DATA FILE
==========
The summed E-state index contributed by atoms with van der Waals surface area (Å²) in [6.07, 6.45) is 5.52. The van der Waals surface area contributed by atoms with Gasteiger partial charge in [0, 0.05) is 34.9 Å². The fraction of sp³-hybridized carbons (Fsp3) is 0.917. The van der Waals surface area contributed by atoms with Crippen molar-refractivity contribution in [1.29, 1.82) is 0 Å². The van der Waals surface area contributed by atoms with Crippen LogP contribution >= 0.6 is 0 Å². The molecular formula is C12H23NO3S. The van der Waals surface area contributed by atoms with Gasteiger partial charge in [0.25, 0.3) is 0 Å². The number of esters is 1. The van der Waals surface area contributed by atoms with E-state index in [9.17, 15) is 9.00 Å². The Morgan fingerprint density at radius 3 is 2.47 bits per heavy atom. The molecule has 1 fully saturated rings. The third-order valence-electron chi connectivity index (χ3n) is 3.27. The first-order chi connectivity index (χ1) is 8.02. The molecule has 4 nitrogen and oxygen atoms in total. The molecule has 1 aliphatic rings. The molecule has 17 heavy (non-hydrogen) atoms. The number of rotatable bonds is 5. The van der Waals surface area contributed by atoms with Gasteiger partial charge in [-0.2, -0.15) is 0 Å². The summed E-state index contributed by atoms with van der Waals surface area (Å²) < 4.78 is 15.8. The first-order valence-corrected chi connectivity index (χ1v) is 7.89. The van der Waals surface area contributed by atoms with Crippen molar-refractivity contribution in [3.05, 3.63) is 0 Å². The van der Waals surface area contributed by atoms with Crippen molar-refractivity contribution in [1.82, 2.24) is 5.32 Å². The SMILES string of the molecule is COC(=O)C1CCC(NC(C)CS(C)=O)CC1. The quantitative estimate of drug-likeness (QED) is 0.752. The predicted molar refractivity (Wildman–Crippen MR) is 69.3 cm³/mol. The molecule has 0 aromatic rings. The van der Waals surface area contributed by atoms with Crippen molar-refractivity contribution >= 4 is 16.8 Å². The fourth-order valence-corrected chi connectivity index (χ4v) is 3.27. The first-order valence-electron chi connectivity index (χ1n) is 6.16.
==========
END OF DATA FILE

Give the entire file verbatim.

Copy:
The summed E-state index contributed by atoms with van der Waals surface area (Å²) in [6.07, 6.45) is 5.52. The van der Waals surface area contributed by atoms with Gasteiger partial charge in [0, 0.05) is 34.9 Å². The fraction of sp³-hybridized carbons (Fsp3) is 0.917. The van der Waals surface area contributed by atoms with Crippen molar-refractivity contribution in [1.29, 1.82) is 0 Å². The van der Waals surface area contributed by atoms with Crippen LogP contribution >= 0.6 is 0 Å². The molecular formula is C12H23NO3S. The van der Waals surface area contributed by atoms with Gasteiger partial charge in [0.25, 0.3) is 0 Å². The number of esters is 1. The van der Waals surface area contributed by atoms with E-state index in [9.17, 15) is 9.00 Å². The Morgan fingerprint density at radius 3 is 2.47 bits per heavy atom. The molecule has 1 fully saturated rings. The third-order valence-electron chi connectivity index (χ3n) is 3.27. The first-order chi connectivity index (χ1) is 8.02. The molecule has 4 nitrogen and oxygen atoms in total. The molecule has 1 aliphatic rings. The molecule has 17 heavy (non-hydrogen) atoms. The number of rotatable bonds is 5. The van der Waals surface area contributed by atoms with Gasteiger partial charge in [-0.2, -0.15) is 0 Å². The summed E-state index contributed by atoms with van der Waals surface area (Å²) < 4.78 is 15.8. The first-order valence-corrected chi connectivity index (χ1v) is 7.89. The van der Waals surface area contributed by atoms with Crippen molar-refractivity contribution in [3.05, 3.63) is 0 Å². The van der Waals surface area contributed by atoms with Crippen molar-refractivity contribution in [1.82, 2.24) is 5.32 Å². The SMILES string of the molecule is COC(=O)C1CCC(NC(C)CS(C)=O)CC1. The quantitative estimate of drug-likeness (QED) is 0.752. The predicted molar refractivity (Wildman–Crippen MR) is 69.3 cm³/mol. The molecule has 0 aromatic rings. The van der Waals surface area contributed by atoms with Crippen molar-refractivity contribution >= 4 is 16.8 Å². The fourth-order valence-corrected chi connectivity index (χ4v) is 3.27. The first-order valence-electron chi connectivity index (χ1n) is 6.16.